• 13
  • 2
  • 3
  • 12
  • 4

    Matt Mignanelli

  • 5

    Jenna Ransom

  • 6

    Jenna Ransom

  • 7

    Eric Elliott

  • 15

    Eric Elliott

  • 14

    Sarah Laing

  • 9
  • 10
  • 11

    From left to right: Eric Elliott, Jenna Ransom, Matt Mignanelli and Sarah Laing

Art

Matt Mignanelli: Vermont Studio Center

Posted by Alex Moshakis,

Alongside fifty other artists and writers, Matt Mignanelli spent January working in sub-zero temperatures in a church in Vermont. The residency allows for focus, Matt says, and the amount of snow makes for very productive environments. We asked him a few more questions about the residency itself, his “studio mates”, and what it was like to work in freezing conditions…

You’ve just spent January in Vermont, as part of a residency there. What was it like working in those freezing conditions, with all that snow around?

It was extremely cold, at one point dropping down to -27 c, but an incredible experience. I grew up in North East America, but this was my first experience with temperatures that low. There was also about a 2 week period in the middle of the residency during which it snowed every day, which is great when you don’t have to shovel or commute.

The winter weather made for an extremely productive work environment, and kept the Vermont microbrews nice and cold in the snow out back of the studio!

Can you tell us a bit about the residency itself?

The Vermont Studio Center offers visual artists and writers the opportunity to live and create in Vermont with the sole responsibility of focus, and the production of new works. Throughout the program, notable artists visit to present slide lectures, as well as visiting the studios of each artist in residence. This was great, as you have the opportunity to engage these artists in conversation and critique about your work, drawing on their experience and opinions.

One of the most important aspects of the residency is the community itself. Artists travel from around the world to attend the program and it is comprised of a really broad age group. This diversity within the artistic community created such an invigorating environment, and a wide range of work to absorb and learn from.

You were working alongside 3 other artists. What was that like?

Our group was assigned to studios that were in a converted church on Main Street, stained glass windows still intact. My studio mates (aka the Church Crew) were Jenna Ransom, Eric Elliott, and Sarah Laing.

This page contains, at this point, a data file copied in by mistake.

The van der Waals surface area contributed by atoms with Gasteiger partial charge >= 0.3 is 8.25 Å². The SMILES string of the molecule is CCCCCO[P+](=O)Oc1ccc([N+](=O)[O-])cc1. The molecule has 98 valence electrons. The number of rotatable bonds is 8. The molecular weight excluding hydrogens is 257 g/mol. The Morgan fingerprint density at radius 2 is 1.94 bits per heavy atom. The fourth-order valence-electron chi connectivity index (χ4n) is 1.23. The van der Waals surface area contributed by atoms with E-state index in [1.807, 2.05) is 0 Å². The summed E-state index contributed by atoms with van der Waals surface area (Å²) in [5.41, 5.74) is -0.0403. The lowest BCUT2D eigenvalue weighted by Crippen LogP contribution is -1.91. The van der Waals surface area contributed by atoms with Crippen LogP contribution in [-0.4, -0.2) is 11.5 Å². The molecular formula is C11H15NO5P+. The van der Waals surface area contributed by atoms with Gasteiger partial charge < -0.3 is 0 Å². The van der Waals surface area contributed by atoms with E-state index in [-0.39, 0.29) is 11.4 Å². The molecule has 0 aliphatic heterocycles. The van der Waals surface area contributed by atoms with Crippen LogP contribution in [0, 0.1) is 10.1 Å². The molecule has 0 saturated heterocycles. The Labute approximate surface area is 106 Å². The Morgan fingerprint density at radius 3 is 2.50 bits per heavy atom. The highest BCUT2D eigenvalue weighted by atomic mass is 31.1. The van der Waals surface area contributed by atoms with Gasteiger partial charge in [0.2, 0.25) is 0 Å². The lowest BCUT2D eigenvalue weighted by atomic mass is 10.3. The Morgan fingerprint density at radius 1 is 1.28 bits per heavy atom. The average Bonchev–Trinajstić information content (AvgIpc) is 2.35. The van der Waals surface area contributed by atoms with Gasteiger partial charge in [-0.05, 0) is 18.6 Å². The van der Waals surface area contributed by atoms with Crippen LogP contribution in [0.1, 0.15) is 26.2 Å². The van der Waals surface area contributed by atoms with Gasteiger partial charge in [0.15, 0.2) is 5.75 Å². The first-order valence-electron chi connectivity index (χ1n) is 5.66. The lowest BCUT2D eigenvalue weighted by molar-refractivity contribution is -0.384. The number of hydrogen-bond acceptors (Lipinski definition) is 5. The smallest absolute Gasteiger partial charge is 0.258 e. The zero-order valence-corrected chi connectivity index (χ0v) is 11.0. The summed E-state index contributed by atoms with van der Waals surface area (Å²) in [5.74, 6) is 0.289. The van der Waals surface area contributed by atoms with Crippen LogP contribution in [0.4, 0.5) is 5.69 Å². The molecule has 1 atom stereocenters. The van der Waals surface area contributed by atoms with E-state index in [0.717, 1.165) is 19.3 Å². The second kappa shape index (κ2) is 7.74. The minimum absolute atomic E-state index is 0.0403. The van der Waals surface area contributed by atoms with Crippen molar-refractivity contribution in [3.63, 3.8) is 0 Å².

Jenna Ransom lives and works in Brooklyn, NY. Working on both paintings and drawings over the course of the residency, she continued an exploration of the unexplainable energies and deep environments that nature holds. The paintings are constructed using layer upon layer of transparent washes, creating a depth in the works that is captivating. Strongly rooted in reality, the work maintains a wonderful enigmatic quality. We had a blast together in Vermont, and she makes a great 7-layer Mexican dip for football games.

Eric Elliott is a painter from Seattle, WA. Through the build up of heavy oil paint and repetitive mark making in neutral tones, his paintings of interior environments and still lifes emerge. The paintings have a special dreamlike quality to them that really engages the viewer, forcing them to look well beyond the surface to decipher the faint references that define his space. Besides being a talented painter, you couldn’t meet a nicer guy than Eric Elliott.

Sarah Laing is an artist originally from Scotland, now living in Philadelphia. Throughout the residency she was creating large scale, very intricate ink drawings of organic forms influenced by cornfields and plant life. The works were engrossing, each piece drawing you in to examine the painstaking detail that encompassed every aspect of the work. Sarah and I bonded over our mutual love of whiskeys and late nights.

Everyone was making really exciting work and it was inspiring to be surrounded by people creating such a high caliber of work. Over the course of the residency we all became really close friends, and had a couple of Vermont adventures together. One such unforgettable experience was our trip to a local watering hole, Robbie’s Wildlife Refuge. Robbie’s was as authentic as they come: taxidermy, Budweisers, and Nascar memorabilia. True backwoods Americana.